The National Organization for Rare Disorders (NORD) “Living Rare, Living Stronger Patient and Family Forum” is back in person on June 26 for a day of learning and networking in Cleveland, Ohio.
The event, which brings together the rare disease community, will take place at the InterContinental Cleveland Conference Center and will feature the 2022 Rare Impact Awards ceremony, which will be presented that evening at the Rock and Roll Hall of Fame. Go here to register.
The forum is free for patients and caregivers. Otherwise, tickets are $125 for member organizations or NORD students and $250 for lawyers, doctors, or those in academia or government. In addition, tickets are $1,500 for NORD Works Council members and $1,700 for industry representatives, including those from the pharmaceutical field.
A virtual option is also available for those unable to attend in person. Sign up for virtual access here.
In-person attendees must be fully immunized against COVID-19 before arriving in Cleveland or have received a negative PCR or antigen (rapid) test within 24 hours of picking up their registration badge at the conference site . Proof of vaccination and a negative test can be submitted electronically. Go here for more details on the protocol.
The forum agenda, which includes lunch, opens with a keynote speech in which a patient will discuss their journey and present motivational life lessons. It will be followed by sessions including:
- Build and support your care team. Patient and caregiver strategies for establishing and connecting an effective team of healthcare providers.
- Beyond adaptation: resilience, though rare. Patients with rare diseases and a social worker who supports patients with complex diseases will share their experiences and strategies for coping and living a meaningful life.
- Transition from childhood to adulthood with a rare disease. This session will explore how families can work with their care teams to successfully transition from child to adult patient.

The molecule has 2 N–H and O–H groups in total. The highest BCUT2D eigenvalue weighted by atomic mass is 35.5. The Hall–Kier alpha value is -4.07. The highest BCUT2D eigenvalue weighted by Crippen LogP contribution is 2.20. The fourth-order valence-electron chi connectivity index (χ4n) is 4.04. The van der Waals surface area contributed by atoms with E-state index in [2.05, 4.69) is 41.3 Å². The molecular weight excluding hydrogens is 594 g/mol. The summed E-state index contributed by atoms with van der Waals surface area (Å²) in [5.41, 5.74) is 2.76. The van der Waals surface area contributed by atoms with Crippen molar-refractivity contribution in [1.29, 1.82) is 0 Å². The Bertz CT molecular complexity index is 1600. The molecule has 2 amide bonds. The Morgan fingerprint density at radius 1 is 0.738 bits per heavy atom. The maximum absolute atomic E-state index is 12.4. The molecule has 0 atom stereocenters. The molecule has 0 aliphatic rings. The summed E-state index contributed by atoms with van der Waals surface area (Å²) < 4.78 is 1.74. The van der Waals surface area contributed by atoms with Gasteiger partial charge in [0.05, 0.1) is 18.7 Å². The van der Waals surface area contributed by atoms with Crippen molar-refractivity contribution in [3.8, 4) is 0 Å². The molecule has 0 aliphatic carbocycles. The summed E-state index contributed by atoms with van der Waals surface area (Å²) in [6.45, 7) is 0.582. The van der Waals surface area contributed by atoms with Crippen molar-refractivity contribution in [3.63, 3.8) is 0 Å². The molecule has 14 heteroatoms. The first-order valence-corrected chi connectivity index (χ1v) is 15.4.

- Overcoming ableism by being a parent with a rare disease. A discussion of “ableism” as experienced by parents with a rare disease.
- Onset and diagnosis of rare diseases in adulthood. A discussion of the unique challenges of living with a rare disease diagnosis after years of uncertainty or relatively good health.
- Rare breakthroughs: Hope now and on the horizon. These are collaborative care approaches that benefit patients and their families, available technologies and treatments, and possible future advancements.
The closing keynote will be delivered by a parent who will share experiences from their diagnostic odyssey and highlight the role of a caregiver. In addition to patients and parents, speakers will include physicians, registered nurses, social workers, and more.
Following the forum, there will be a shuttle service to the Rare Impact Awards, which celebrate the extraordinary progress made by individuals and organizations on behalf of the millions of American residents affected by rare diseases. The host of the ceremony will be Art Alexakis, singer-songwriter and guitarist of the band Everclear.
“For the first time since 2019, we look forward to an in-person celebration of the individuals and organizations who are making extraordinary progress on behalf of the millions of Americans affected by a rare disease,” NORD says on an announcement webpage. “The Rare Impact Awards are truly a celebration, and one for the entire rare community.”
Winners will include advocates, patients, doctors, caregivers, legislators, industry leaders, and more. Additionally, the Abbey S. Meyers Leadership Award will go to the Sickle Cell Disease Association of America, and the Public Health Leadership Award will go to Peter Hotez, MD PhD, and Maria Elena Bottazzi, PhD. There will also be several recipients of this year’s Industrial Innovation Awards.
Last year’s virtual forum had more than 700 registrants from 47 states and 10 countries. Head here to watch the 2021 sessions on demand. For more information on this year’s event, email [email protected]
NORD is a patient advocacy organization working to help rare disease patients and the organizations that support them.